One of the ways in which Indonesia and America differ most is the extent to which daily life happens on the side of the road. The degree of difference certainly depends on where you are in Indonesia and where you are in America. But in general, Indonesians lead a much greater portion of their lives streetside than Americans—often in liminal spaces that are not quite inside but not quite outside either.

A typical example of this transitional space is the warung, a kind of ubiquitous eatery that exists somewhere in between a food stall and a diner. Some are little more than tents or shacks. Others are free-standing structures with four walls, windows, a roof, and a doorway. But even at this latter sort of warung, one feels much closer to the street than at a traditional restaurant. The tables and stools are dusty. The flies are buzzing. The floor, whether tiled or concrete (like the floor of your garage), is level with the ground outside. Put it this way. If you can forget about whatever’s “outside,” it’s not a warung. If you can’t—if your meal feels more like a continuation than an interruption of the goings-on all around you—then it is.

Martabak stand.

Family-run warung.

Another reason that the warung experience feels so connected to that of the street, apart from physical proximity, is that even though your meal is served quickly, it retains its personality and human touch. A plate of, say, nasi goreng or mie goreng (fried rice or noodles) takes about five to ten minutes to prepare, from the the first egg being cracked to your first mouthful. That’s slower than your typical drive-thru. And yet it somehow seems faster when you get to watch a teenager wearing ripped jean-shorts and flip-flops nonchalantly toss the ingredients around in a sizzling, glistening wok, occasionally jettisoning a morsel of meat or noodle that a scrawny cat proceeds to scarf shamelessly in front of you. Bastard, that’s my food, you fume silently to yourself. But only long enough for the cook to finish topping your pile of saucy, piping hot, carb-goodness with some krupuk and cucumber slices and plating the whole thing up. This kid is as practiced as any fast food worker. But he’s actually cooking a meal from scratch, as opposed to assembling a part of one. Also, when you hand over a wad of crumpled bills and sit down to eat while he smokes a cigarette, his toddler sister runs around the place squealing, and his mother peels garlic over a plastic tub, you remember that your patronage feeds many mouths—a fact that having a happy meal and a plastic toy thrust through your car window helps you forget.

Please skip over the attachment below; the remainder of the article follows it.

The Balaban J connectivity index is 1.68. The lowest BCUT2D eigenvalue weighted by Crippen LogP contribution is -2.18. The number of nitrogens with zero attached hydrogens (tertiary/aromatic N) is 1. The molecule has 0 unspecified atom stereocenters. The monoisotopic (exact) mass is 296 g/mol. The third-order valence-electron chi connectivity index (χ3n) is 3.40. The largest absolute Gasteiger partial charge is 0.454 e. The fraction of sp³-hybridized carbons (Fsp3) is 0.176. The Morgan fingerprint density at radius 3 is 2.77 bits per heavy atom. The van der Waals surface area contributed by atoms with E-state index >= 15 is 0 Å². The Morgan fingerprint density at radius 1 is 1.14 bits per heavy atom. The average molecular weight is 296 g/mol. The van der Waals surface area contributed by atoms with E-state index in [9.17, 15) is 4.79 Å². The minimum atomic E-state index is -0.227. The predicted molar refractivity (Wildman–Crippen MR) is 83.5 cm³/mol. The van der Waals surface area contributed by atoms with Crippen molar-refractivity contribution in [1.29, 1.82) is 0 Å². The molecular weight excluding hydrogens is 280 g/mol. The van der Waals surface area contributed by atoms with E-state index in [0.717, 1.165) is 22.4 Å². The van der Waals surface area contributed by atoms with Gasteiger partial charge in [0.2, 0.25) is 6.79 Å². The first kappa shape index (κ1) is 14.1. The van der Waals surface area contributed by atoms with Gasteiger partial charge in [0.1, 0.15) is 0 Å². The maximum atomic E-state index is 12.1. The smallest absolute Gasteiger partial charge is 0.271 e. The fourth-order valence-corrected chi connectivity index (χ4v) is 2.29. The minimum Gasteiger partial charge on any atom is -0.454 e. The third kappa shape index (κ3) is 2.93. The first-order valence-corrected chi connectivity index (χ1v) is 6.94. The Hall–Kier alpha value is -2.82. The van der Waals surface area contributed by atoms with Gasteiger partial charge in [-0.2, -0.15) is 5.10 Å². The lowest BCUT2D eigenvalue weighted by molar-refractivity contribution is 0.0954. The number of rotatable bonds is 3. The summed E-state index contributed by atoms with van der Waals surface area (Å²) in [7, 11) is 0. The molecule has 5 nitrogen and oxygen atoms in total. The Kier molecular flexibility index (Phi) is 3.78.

Depending on the warung, however, much of the food could be prepared ahead of time. Many proprietors start cooking in bulk at daybreak and then display it all in the front window: pots and basins full of rendang and fish soup and stewed or stir-fried vegetables, mounds of fried tempe and tofu, platters of chicken wings and drumsticks and hardboiled eggs stacked on top of each other—often into pyramid-like structures that resemble the target of a carnival knock-down game. The effect is at once “grandma’s kitchen” and “barracks canteen,” both of which, if you think about it, are variations on what I’m guessing is the bigger theme they’re going for: “plenty” (as in, the taller the tower of eggs and deeper the basin of stew, the more you’re supposed to want to eat there). Still, there’s no such thing as an all-you-can-eat warung. Mealtime rushes aren’t really discernible either. Customers trickle in throughout the day and can pick whichever toppings they want to go with their scoop of white rice and dollop of sambal. But they still have to pay by the plate and the proprietor dictates the portion size. (If you only want the stewed meat, you might get two pieces. But if you want the fried tempe too then expect only one piece of meat.)

It’s not the amount of food that makes dining at a warung so rewarding. It’s not just what you get and how fast and for how much. It’s the recognition that you’ve contributed to somebody’s livelihood and not just their business. It’s the total absence of corporate excess and the uncontrived simplicity that somehow always intensifies pleasure. It’s the sense of having met in the middle, whether for a cup of coffee or a home-cooked meal.

Ready to be grilled and served on the spot.

Roadside corn.

More roadside corn.

In the end, I think that’s what defines street life: the immediacy of contact with other people and the lack of forces and agendas any bigger than those of individuals. I also think that many from the so-called “developed” world make instinctive value judgments about other societies, whether they care to admit it or not, based on the extent to which daily life has abandoned the street and the sidewalk for the concrete wall and the glass window. And yet, many of these same people fetishize and sentimentalize the street—fear, at times, that they’re missing out on the “real” life happening outside of their own bubbles and ivory towers. The inconsistency shows, at worst, how deeply rooted our classist, colonial attitudes are, and at best, that we’re confused about our values and where they’re actually located in this world. If we could cast a generous and complex look beyond the dust, the flies, and the plastic toy alike—if we could define dignity and worth more capaciously—maybe we’d find the authenticity we really crave more universal than we thought.

Kupang, Indonesia
September, 2019

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